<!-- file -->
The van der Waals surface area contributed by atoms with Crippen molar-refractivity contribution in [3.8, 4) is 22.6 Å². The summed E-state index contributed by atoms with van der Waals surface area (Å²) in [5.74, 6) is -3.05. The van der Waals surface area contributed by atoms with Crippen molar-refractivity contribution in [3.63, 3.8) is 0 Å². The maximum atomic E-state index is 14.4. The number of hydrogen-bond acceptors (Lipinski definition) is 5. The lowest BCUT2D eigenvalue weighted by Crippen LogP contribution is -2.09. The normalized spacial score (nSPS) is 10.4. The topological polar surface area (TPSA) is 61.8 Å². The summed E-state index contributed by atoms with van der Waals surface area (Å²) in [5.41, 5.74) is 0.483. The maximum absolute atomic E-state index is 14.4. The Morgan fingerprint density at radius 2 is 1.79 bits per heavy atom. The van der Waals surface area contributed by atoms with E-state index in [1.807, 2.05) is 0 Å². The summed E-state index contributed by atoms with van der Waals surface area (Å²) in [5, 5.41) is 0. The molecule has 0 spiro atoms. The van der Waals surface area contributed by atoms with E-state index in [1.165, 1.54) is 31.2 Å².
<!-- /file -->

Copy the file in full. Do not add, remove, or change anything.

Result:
The van der Waals surface area contributed by atoms with Crippen molar-refractivity contribution in [3.8, 4) is 22.6 Å². The summed E-state index contributed by atoms with van der Waals surface area (Å²) in [5.74, 6) is -3.05. The van der Waals surface area contributed by atoms with Crippen molar-refractivity contribution in [3.63, 3.8) is 0 Å². The maximum atomic E-state index is 14.4. The number of hydrogen-bond acceptors (Lipinski definition) is 5. The lowest BCUT2D eigenvalue weighted by Crippen LogP contribution is -2.09. The normalized spacial score (nSPS) is 10.4. The topological polar surface area (TPSA) is 61.8 Å². The summed E-state index contributed by atoms with van der Waals surface area (Å²) in [5.41, 5.74) is 0.483. The maximum absolute atomic E-state index is 14.4. The Morgan fingerprint density at radius 2 is 1.79 bits per heavy atom. The van der Waals surface area contributed by atoms with E-state index in [1.807, 2.05) is 0 Å². The summed E-state index contributed by atoms with van der Waals surface area (Å²) in [5, 5.41) is 0. The molecule has 0 spiro atoms. The van der Waals surface area contributed by atoms with E-state index in [1.165, 1.54) is 31.2 Å².